(i) Fillet weld
(ii) Bevel-groove weld
(iii) J-groove weld
(iv) Plug weld
(v) Slot weld
(vi) Spot weld
(vii) Flare-bevel-groove weld

Tee Joint

In T welds two pieces are welded at a 90-degree angle to each other, one piece is generally attached to the center of another one giving a T shape. This type of joint is frequently seen in welding a pipe on a base plate.

Different welding styles that can be used to create a tee joint are as follows

  • Plug weld
  • Slot weld
  • Bevel-groove weld
  • Fillet weld
  • J-groove weld
  • Melt-through weld
  • Flare-bevel-groove weld

 A groove is introduced when the base metal piece is thick and welding on both sides unable to withstand the load, the joint must support. In case of T joints effective penetration into the roof of the weld must be ensured.

Different Types of Welds are:

Fillet weld

It is one of the most commonly seen weld type in fabrication industries.

Fillet welds have covered almost 70-80% of all the welds made by arc welding method. Tee joint, lap joint, corner joints all come under fillet welding joints. Since there is no requirement of any edge preparation, fillet welds are simpler as well as cheaper than butt welds.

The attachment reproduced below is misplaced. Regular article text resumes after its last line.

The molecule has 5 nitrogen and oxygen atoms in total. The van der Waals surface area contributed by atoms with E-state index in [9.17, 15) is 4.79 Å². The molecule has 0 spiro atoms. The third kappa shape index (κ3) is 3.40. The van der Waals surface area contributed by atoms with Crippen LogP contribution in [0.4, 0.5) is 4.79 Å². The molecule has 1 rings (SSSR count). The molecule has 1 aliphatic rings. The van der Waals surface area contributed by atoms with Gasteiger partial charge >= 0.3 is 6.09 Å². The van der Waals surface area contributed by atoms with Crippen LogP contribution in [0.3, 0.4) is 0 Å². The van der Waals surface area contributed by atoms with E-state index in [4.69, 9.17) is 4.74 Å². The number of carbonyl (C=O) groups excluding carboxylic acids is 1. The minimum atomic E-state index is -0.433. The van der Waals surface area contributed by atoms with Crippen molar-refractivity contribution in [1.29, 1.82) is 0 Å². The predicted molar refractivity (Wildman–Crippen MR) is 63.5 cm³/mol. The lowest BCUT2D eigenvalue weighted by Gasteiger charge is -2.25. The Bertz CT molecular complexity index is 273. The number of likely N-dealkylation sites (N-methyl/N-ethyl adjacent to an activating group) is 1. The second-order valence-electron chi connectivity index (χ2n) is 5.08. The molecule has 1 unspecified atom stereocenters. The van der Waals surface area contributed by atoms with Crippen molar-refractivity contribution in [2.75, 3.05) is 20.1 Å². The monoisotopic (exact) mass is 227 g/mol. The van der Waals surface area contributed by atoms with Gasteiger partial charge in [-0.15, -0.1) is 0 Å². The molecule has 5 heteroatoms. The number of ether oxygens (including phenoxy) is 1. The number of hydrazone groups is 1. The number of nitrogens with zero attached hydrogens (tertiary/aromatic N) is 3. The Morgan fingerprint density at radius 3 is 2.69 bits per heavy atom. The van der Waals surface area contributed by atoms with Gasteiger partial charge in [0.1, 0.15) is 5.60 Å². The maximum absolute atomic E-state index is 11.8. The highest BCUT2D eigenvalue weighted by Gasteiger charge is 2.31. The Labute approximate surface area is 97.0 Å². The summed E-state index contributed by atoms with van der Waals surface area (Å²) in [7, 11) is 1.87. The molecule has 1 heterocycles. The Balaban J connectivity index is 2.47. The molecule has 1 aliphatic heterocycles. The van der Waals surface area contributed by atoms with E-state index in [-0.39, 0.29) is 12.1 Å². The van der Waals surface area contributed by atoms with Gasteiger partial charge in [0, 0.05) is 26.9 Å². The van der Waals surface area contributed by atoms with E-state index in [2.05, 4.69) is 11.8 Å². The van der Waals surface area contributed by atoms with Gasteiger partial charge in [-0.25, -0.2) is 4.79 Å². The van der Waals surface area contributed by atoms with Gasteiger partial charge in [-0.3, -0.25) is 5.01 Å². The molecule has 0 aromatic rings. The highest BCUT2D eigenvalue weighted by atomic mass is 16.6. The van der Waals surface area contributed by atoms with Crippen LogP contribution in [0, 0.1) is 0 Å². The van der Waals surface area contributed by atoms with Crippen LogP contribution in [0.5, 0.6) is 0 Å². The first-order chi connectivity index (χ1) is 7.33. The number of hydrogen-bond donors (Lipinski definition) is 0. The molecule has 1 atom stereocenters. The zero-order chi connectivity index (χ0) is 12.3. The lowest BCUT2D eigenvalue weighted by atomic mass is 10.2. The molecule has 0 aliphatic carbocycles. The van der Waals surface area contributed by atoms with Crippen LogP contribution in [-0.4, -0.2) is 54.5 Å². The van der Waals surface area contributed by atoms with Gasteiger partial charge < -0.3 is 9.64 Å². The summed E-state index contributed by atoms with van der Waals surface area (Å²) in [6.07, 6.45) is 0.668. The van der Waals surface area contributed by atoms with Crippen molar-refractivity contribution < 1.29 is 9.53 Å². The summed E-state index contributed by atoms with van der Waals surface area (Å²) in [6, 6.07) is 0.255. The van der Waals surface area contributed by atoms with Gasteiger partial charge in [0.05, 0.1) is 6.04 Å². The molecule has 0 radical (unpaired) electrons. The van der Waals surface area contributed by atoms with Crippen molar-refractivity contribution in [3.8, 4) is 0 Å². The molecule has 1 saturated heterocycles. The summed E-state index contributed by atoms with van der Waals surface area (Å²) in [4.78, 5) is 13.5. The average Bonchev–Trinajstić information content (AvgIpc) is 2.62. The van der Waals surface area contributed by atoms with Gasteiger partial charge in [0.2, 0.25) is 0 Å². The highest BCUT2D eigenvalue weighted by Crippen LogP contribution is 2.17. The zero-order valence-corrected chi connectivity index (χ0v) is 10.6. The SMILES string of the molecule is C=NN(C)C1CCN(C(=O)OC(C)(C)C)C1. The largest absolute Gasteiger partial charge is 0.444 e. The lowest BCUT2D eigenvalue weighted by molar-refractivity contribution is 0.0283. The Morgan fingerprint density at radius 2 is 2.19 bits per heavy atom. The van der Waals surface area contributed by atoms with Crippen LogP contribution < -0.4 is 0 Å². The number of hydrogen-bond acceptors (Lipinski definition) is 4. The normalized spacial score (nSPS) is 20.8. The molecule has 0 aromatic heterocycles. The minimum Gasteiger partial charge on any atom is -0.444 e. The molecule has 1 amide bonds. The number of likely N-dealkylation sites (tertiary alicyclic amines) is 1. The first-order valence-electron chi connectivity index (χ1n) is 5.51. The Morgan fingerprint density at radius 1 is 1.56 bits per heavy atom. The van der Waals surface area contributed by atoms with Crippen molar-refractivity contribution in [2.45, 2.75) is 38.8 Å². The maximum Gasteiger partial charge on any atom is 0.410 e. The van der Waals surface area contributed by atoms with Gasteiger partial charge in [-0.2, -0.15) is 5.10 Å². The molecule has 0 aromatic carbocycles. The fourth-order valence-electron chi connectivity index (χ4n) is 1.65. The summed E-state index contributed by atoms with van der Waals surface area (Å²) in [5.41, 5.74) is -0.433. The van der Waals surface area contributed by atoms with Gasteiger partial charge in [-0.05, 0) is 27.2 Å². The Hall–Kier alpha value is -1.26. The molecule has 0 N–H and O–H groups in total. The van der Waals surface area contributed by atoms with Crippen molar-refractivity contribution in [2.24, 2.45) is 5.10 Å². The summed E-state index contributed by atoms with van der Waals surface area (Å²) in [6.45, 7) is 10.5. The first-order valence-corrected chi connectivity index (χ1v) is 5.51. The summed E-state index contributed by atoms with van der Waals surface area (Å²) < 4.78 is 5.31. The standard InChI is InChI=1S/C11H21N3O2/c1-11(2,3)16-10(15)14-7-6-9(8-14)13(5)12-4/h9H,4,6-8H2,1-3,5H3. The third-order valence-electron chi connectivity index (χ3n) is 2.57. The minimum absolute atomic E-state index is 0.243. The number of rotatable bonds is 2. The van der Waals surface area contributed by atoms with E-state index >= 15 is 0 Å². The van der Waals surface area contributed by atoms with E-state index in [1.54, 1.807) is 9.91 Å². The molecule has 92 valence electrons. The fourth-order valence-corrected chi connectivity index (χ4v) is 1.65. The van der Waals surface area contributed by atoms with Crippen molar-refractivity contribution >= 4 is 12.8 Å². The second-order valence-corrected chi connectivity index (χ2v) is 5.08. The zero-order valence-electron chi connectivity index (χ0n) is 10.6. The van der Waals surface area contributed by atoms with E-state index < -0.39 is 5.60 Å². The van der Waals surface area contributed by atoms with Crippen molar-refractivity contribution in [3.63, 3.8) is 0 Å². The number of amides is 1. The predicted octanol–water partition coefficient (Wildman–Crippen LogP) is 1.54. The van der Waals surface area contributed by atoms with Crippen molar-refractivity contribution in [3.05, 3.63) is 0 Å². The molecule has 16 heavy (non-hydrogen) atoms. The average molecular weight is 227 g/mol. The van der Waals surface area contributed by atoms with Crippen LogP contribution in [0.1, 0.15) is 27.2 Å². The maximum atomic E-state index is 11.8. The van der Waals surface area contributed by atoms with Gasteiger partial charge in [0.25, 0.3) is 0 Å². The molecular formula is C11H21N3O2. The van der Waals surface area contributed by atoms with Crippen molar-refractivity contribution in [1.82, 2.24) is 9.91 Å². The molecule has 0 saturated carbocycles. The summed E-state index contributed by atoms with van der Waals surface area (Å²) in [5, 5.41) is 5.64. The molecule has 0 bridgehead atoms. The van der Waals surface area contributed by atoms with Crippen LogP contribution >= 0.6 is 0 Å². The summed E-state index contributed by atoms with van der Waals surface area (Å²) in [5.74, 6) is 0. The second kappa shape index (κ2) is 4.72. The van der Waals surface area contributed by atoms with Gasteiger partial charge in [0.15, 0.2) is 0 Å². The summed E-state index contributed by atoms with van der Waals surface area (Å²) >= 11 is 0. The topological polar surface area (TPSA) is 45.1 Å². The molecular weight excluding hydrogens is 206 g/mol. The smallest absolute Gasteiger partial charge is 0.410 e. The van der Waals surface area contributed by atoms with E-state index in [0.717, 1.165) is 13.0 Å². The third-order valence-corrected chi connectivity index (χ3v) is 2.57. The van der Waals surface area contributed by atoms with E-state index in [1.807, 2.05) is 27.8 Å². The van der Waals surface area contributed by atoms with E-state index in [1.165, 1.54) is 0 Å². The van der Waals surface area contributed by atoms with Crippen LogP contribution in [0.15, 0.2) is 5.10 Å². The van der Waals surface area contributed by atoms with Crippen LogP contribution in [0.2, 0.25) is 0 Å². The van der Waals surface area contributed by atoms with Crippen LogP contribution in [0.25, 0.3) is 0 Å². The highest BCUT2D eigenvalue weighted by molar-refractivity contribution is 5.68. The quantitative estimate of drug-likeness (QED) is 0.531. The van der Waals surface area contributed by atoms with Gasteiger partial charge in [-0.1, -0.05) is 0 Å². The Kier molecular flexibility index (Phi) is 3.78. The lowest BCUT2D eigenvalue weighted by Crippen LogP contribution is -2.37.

Different types of fillet welds are mentioned below:

Square groove weld

Single -V groove weld

Single -bevel groove weld

Single -U groove weld

Single -J groove weld

Flare V weld

Flare Bevel weld

Fillet Weld; Image Credit: Wikipedia

The main difference between Butt and Fillet welds is the surfaces to be joined in butt welds are on the same plane and in fillet welds the surfaces make an angle of 90 degree to each other.

A 45 degree angle is formed between the two parts in case of fillet welds whereas butt joint weld looks like a seam or bead.

When the bolts are not strong enough and wear off easily, welders generally prefer fillet welds, also to join flanges to pipelines and welded fabrications.

Groove Weld

The Groove weld is a type of joint, where an opening between two members provides a space to deposit the metal.

Two main types of groove welds are single V type and Double V type. Groove welds can resemble butt welds when two members of butt weld are having grooves on them.

Seam Weld

Seam welds are a continuous joint between two overlapping members, similar or dissimilar materials, created by the use of pressure and electric current.